Shalimar (1978 film)

Shalimar (Hindi : शालीमार) is a 1978 Bollywood film, written and directed by Krishna Shah.[2] The movie starred Dharmendra,[3] Zeenat Aman, Shammi Kapoor, Prem Nath and Aruna Irani. English actor Rex Harrison and American actors John Saxon and Sylvia Miles[4] appear in supporting roles in their first and only Bollywood film. Jayamalini does a dance number in the film. This was the last time that Mohammed Rafi's voice was picturized on Shammi Kapoor.[5] Its English version is known as Raiders of the Sacred Stone. Rex Harrison's voice was dubbed by Kader Khan. The plot is inspired by the novel The Vulture is a Patient Bird by James Hadley Chase.

Shalimar 1978 film.jpg
Directed byKrishna Shah
Written byKrishna Shah
Produced bySuresh Shah
Zeenat Aman
Rex Harrison
John Saxon
Sylvia Miles
Shammi Kapoor
Prem Nath
Aruna Irani
CinematographyHarvey Genkins
Edited byAmit Bose
Music byR. D. Burman,
Kersi Lord
Release date
  • 8 December 1978 (1978-12-08)
CountriesIndia, United States
LanguagesHindi, English
Budget$4 million[1]


On the run from the police, S.S. Kumar (Dharmendra), a thief, comes across a private invitation to the island of Sir John Locksley (Rex Harrison) addressed to Raja Bahadur Singh. When the Raja is shot, Kumar takes him to a nearby hospital, dons a Sikh's turban, poses as the Raja's son and goes to the private island of Sir John. Also attending are K.P.W. Iyengar aka Romeo, Dr. Dubari, Colonel Columbus,[6] and Countess Sylvia Rasmussen. A stunned Kumar finds out that all of these invitees are master criminals and thieves. Kumar's guise does not fool anyone, including his former sweetheart, Sheila Enders (Zeenat Aman),[7] nevertheless Sir John permits him to stay on, as he feels that Kumar's career, though an amateur, is consistent with those already present. The reason why John has invited them is to find a successor to take his place as he is dying of cancer. He feels that one of his invitees can be trusted to take his place and for this he has arranged for them to steal a Diamond Shalimar worth 135 crores of rupees. This gem is placed in a secure room within his palace, which is alarmed, and guarded by armed men 24 hours a day. The ruby itself is located within a display case of bulletproof glass and surrounded by a minefield. He challenges one of them to steal the shalimar - but if anyone fails then they are killed by the security system. Pitted against such veterans, it looks like Kumar has got himself into a bind that he may not come out of alive.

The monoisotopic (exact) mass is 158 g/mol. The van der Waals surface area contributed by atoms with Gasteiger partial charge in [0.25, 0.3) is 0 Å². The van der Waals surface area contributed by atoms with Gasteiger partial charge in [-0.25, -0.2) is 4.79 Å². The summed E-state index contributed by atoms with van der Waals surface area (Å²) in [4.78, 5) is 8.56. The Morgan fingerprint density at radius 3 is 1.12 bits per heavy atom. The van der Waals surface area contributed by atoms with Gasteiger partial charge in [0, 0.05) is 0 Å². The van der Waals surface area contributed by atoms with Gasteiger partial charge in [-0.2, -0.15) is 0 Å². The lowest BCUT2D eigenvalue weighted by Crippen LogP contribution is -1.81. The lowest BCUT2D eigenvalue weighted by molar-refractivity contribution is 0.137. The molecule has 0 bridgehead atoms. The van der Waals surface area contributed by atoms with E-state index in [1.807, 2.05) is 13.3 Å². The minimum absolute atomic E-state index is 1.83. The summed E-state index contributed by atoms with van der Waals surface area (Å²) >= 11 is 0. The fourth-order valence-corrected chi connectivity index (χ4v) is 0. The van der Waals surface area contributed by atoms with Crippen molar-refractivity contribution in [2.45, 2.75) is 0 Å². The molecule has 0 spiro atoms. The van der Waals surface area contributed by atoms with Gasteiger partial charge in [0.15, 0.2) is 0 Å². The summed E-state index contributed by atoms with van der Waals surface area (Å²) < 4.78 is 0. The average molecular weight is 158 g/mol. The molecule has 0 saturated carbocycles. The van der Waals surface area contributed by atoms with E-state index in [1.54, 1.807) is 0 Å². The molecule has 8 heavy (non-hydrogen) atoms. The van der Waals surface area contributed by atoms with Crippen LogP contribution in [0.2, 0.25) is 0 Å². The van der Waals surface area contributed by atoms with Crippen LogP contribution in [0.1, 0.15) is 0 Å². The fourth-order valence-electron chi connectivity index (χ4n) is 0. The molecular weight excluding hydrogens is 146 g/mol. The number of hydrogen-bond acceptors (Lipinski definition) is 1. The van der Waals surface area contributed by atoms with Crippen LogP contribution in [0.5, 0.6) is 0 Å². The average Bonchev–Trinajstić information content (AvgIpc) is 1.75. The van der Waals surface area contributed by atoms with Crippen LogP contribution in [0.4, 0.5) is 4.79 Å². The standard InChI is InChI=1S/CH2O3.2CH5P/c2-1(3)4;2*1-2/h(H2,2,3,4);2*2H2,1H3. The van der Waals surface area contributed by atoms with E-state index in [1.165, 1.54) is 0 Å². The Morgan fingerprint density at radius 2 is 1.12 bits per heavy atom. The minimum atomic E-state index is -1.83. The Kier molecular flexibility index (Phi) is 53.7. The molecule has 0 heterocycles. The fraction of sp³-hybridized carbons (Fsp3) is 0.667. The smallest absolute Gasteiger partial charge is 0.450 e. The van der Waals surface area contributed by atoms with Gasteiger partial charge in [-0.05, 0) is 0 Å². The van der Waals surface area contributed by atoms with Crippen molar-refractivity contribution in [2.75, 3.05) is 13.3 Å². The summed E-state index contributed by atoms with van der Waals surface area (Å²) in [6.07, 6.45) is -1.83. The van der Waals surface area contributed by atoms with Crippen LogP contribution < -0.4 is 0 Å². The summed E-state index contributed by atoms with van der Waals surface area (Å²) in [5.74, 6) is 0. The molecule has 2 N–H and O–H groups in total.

Box officeEdit

The film was released in two versions; Hindi[8] and dubbed in English for the USA release. Both were unsuccessful when they were released. However the Hindi version later gained cult status in the DVD-Video circuit, and is now seen as ahead of its times.



The music of this movie was given by the legendary music composer R. D. Burman while Anand Bakshi penned the lyrics "Hum Bewafaa Hargiz Na The" [9] is an evergreen song of this album.

# Title Singer(s)
1 "Naag Devta" Mohammed Rafi
2 "Aaina Wohi Rehta Hai" Lata Mangeshkar
3 "Hum Bewafaa Hargiz Na They (I)" Kishore Kumar
4 "Mera Pyaar Shalimar" Asha Bhosle
5 "Hum Bewafaa Hargiz Na They (II)" Kishore Kumar
6 "One Two Cha Cha" Usha Uthup[10]

The soundtrack was featured in the book, 1001 Albums You Must Hear Before You Die.[11]



  1. ^ "Doing the Cannes Cannes". Variety. 31 May 1978. p. 30.
  2. ^ "Krishna Shah, Director of 'Hard Rock Zombies,' Dies at 75". Variety. 17 October 2013. Retrieved 30 October 2019.
  3. ^ "The outstanding performances by Dharmendra!". Zee News. 8 December 2013. Retrieved 30 October 2019.
  4. ^ Obituaries (23 June 2019). "Sylvia Miles, film actress and Warhol acolyte, twice Oscar-nominated, who brought zany sparkle to small roles – obituary". The Telegraph. Retrieved 30 October 2019.
  5. ^ Screen The Business Of Entertainment-Music-Cover Story Archived 5 December 2007 at the Wayback Machine
  6. ^ Balaji Vittal and Anirudha Bhattacharjee (25 September 2018). "Evil minds in disabled bodies". The Hindu. Retrieved 30 October 2019.
  7. ^ Vittal Balaji (29 May 2018). "A look at last scene weddings in Bollywood". The Hindu. Retrieved 30 October 2019.
  8. ^ Banerjee, Tamaghna (3 April 2019). "88 years on, curtains come down on Mitra cinema". Times of India. Retrieved 30 October 2019.
  9. ^ Bhattacharjee, Rudradeep (17 October 2016). "52 years, 5,000 songs: With musician Kersi Lord's death, we have lost a vital part of film history". Scroll. Retrieved 30 October 2019.
  10. ^ Roy, Kunal (15 November 2017). "I am a complete live performer: Usha Uthup". The Statesman. Retrieved 30 October 2019.
  11. ^ Robert Dimery; Michael Lydon (7 February 2006). 1001 Albums You Must Hear Before You Die: Revised and Updated Edition. Universe. ISBN 0-7893-1371-5.
  12. ^ 1st Filmfare Awards 1953

External linksEdit